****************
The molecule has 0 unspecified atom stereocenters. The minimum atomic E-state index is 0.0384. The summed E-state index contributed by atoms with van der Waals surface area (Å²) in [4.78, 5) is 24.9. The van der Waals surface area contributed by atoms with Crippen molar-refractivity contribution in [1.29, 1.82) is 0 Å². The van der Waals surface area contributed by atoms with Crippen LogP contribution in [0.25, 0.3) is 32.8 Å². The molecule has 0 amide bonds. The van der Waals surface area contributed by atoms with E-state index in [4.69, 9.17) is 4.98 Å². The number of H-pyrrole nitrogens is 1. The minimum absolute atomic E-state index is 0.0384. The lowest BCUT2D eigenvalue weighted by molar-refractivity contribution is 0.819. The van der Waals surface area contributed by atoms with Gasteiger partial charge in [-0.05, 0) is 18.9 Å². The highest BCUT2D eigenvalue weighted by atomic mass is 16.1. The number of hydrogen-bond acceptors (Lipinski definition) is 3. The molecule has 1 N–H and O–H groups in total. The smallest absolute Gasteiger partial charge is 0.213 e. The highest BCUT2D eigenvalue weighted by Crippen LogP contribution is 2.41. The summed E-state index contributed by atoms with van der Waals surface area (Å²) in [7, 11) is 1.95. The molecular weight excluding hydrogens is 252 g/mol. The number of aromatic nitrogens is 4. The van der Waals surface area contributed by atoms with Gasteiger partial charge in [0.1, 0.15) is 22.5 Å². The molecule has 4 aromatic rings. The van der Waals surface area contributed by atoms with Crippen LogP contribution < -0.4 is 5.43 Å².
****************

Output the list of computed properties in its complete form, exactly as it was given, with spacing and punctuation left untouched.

The molecule has 0 unspecified atom stereocenters. The minimum atomic E-state index is 0.0384. The summed E-state index contributed by atoms with van der Waals surface area (Å²) in [4.78, 5) is 24.9. The van der Waals surface area contributed by atoms with Crippen molar-refractivity contribution in [1.29, 1.82) is 0 Å². The van der Waals surface area contributed by atoms with Crippen LogP contribution in [0.25, 0.3) is 32.8 Å². The molecule has 0 amide bonds. The van der Waals surface area contributed by atoms with E-state index in [4.69, 9.17) is 4.98 Å². The number of H-pyrrole nitrogens is 1. The minimum absolute atomic E-state index is 0.0384. The lowest BCUT2D eigenvalue weighted by molar-refractivity contribution is 0.819. The van der Waals surface area contributed by atoms with Gasteiger partial charge in [-0.05, 0) is 18.9 Å². The highest BCUT2D eigenvalue weighted by atomic mass is 16.1. The number of hydrogen-bond acceptors (Lipinski definition) is 3. The molecule has 1 N–H and O–H groups in total. The smallest absolute Gasteiger partial charge is 0.213 e. The highest BCUT2D eigenvalue weighted by Crippen LogP contribution is 2.41. The summed E-state index contributed by atoms with van der Waals surface area (Å²) in [7, 11) is 1.95. The molecular weight excluding hydrogens is 252 g/mol. The number of aromatic nitrogens is 4. The van der Waals surface area contributed by atoms with Gasteiger partial charge in [0.1, 0.15) is 22.5 Å². The molecule has 4 aromatic rings. The van der Waals surface area contributed by atoms with Crippen LogP contribution < -0.4 is 5.43 Å².